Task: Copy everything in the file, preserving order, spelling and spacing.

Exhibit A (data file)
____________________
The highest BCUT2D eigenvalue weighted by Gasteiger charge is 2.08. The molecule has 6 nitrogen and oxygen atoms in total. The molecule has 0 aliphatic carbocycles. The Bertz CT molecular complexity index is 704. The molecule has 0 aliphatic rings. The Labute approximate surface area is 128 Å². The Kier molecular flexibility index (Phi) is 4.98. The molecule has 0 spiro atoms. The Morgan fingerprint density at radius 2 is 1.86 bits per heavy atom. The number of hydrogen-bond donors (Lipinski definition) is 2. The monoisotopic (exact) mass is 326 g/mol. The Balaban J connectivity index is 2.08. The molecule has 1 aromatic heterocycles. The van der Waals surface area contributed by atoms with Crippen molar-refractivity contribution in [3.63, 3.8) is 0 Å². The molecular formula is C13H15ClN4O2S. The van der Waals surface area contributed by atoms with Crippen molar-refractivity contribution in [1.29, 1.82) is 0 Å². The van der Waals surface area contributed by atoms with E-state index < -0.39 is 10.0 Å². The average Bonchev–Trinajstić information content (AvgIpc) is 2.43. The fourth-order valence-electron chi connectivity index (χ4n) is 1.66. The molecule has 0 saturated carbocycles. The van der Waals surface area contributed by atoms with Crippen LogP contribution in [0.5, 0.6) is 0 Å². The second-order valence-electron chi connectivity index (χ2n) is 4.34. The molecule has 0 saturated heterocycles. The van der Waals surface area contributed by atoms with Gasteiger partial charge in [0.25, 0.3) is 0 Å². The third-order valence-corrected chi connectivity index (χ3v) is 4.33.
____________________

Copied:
The highest BCUT2D eigenvalue weighted by Gasteiger charge is 2.08. The molecule has 6 nitrogen and oxygen atoms in total. The molecule has 0 aliphatic carbocycles. The Bertz CT molecular complexity index is 704. The molecule has 0 aliphatic rings. The Labute approximate surface area is 128 Å². The Kier molecular flexibility index (Phi) is 4.98. The molecule has 0 spiro atoms. The Morgan fingerprint density at radius 2 is 1.86 bits per heavy atom. The number of hydrogen-bond donors (Lipinski definition) is 2. The monoisotopic (exact) mass is 326 g/mol. The Balaban J connectivity index is 2.08. The molecule has 1 aromatic heterocycles. The van der Waals surface area contributed by atoms with Crippen molar-refractivity contribution in [3.63, 3.8) is 0 Å². The molecular formula is C13H15ClN4O2S. The van der Waals surface area contributed by atoms with Crippen molar-refractivity contribution in [1.29, 1.82) is 0 Å². The van der Waals surface area contributed by atoms with E-state index < -0.39 is 10.0 Å². The average Bonchev–Trinajstić information content (AvgIpc) is 2.43. The fourth-order valence-electron chi connectivity index (χ4n) is 1.66. The molecule has 0 saturated carbocycles. The van der Waals surface area contributed by atoms with Crippen LogP contribution in [0.5, 0.6) is 0 Å². The second-order valence-electron chi connectivity index (χ2n) is 4.34. The molecule has 0 saturated heterocycles. The van der Waals surface area contributed by atoms with Gasteiger partial charge in [0.25, 0.3) is 0 Å². The third-order valence-corrected chi connectivity index (χ3v) is 4.33.